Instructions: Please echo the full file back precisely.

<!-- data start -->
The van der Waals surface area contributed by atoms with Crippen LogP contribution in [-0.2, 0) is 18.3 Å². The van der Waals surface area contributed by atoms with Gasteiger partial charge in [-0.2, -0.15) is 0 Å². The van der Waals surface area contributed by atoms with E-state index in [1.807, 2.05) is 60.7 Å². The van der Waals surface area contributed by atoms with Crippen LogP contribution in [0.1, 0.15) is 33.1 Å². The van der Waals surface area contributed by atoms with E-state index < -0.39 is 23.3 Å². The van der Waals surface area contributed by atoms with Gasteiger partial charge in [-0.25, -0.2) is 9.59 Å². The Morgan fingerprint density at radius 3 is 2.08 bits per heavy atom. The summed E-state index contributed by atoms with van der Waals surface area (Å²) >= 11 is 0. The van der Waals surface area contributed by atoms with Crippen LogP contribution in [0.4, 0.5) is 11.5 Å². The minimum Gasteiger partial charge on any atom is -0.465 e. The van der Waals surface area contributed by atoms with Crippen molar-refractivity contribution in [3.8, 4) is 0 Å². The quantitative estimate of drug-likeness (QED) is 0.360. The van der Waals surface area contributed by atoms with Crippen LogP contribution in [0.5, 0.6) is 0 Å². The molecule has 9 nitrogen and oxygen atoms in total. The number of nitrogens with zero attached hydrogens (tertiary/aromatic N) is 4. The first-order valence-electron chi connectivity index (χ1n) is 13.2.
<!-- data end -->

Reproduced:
The van der Waals surface area contributed by atoms with Crippen LogP contribution in [-0.2, 0) is 18.3 Å². The van der Waals surface area contributed by atoms with Gasteiger partial charge in [-0.2, -0.15) is 0 Å². The van der Waals surface area contributed by atoms with E-state index in [1.807, 2.05) is 60.7 Å². The van der Waals surface area contributed by atoms with Crippen LogP contribution in [0.1, 0.15) is 33.1 Å². The van der Waals surface area contributed by atoms with E-state index < -0.39 is 23.3 Å². The van der Waals surface area contributed by atoms with Gasteiger partial charge in [-0.25, -0.2) is 9.59 Å². The Morgan fingerprint density at radius 3 is 2.08 bits per heavy atom. The summed E-state index contributed by atoms with van der Waals surface area (Å²) >= 11 is 0. The van der Waals surface area contributed by atoms with Crippen LogP contribution in [0.4, 0.5) is 11.5 Å². The minimum Gasteiger partial charge on any atom is -0.465 e. The van der Waals surface area contributed by atoms with Crippen molar-refractivity contribution in [3.8, 4) is 0 Å². The quantitative estimate of drug-likeness (QED) is 0.360. The van der Waals surface area contributed by atoms with Crippen LogP contribution in [0.5, 0.6) is 0 Å². The molecule has 9 nitrogen and oxygen atoms in total. The number of nitrogens with zero attached hydrogens (tertiary/aromatic N) is 4. The first-order valence-electron chi connectivity index (χ1n) is 13.2.